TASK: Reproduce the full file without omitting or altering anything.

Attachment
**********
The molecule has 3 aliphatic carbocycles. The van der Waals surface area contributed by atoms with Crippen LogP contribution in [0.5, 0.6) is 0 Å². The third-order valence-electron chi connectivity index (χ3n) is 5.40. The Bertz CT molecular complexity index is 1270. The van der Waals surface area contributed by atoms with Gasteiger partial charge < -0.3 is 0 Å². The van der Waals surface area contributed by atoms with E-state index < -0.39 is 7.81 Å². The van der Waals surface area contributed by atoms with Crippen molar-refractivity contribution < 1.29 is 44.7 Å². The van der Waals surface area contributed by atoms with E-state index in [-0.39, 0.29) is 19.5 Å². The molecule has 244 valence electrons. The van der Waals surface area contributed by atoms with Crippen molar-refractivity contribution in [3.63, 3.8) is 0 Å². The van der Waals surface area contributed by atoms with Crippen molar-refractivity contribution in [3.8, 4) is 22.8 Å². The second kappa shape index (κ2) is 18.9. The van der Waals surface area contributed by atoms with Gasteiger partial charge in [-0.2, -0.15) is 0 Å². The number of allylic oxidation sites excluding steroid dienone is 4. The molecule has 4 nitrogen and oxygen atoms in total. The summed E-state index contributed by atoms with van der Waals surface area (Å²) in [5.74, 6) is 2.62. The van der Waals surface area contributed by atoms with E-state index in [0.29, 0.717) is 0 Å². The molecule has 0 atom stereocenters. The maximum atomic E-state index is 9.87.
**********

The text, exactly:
The molecule has 3 aliphatic carbocycles. The van der Waals surface area contributed by atoms with Crippen LogP contribution in [0.5, 0.6) is 0 Å². The third-order valence-electron chi connectivity index (χ3n) is 5.40. The Bertz CT molecular complexity index is 1270. The van der Waals surface area contributed by atoms with Gasteiger partial charge < -0.3 is 0 Å². The van der Waals surface area contributed by atoms with E-state index < -0.39 is 7.81 Å². The van der Waals surface area contributed by atoms with Crippen molar-refractivity contribution < 1.29 is 44.7 Å². The van der Waals surface area contributed by atoms with E-state index in [-0.39, 0.29) is 19.5 Å². The molecule has 244 valence electrons. The van der Waals surface area contributed by atoms with Crippen molar-refractivity contribution in [3.63, 3.8) is 0 Å². The van der Waals surface area contributed by atoms with Crippen molar-refractivity contribution in [3.8, 4) is 22.8 Å². The second kappa shape index (κ2) is 18.9. The van der Waals surface area contributed by atoms with Gasteiger partial charge in [-0.2, -0.15) is 0 Å². The number of allylic oxidation sites excluding steroid dienone is 4. The molecule has 4 nitrogen and oxygen atoms in total. The summed E-state index contributed by atoms with van der Waals surface area (Å²) in [5.74, 6) is 2.62. The van der Waals surface area contributed by atoms with E-state index in [0.29, 0.717) is 0 Å². The molecule has 0 atom stereocenters. The maximum atomic E-state index is 9.87.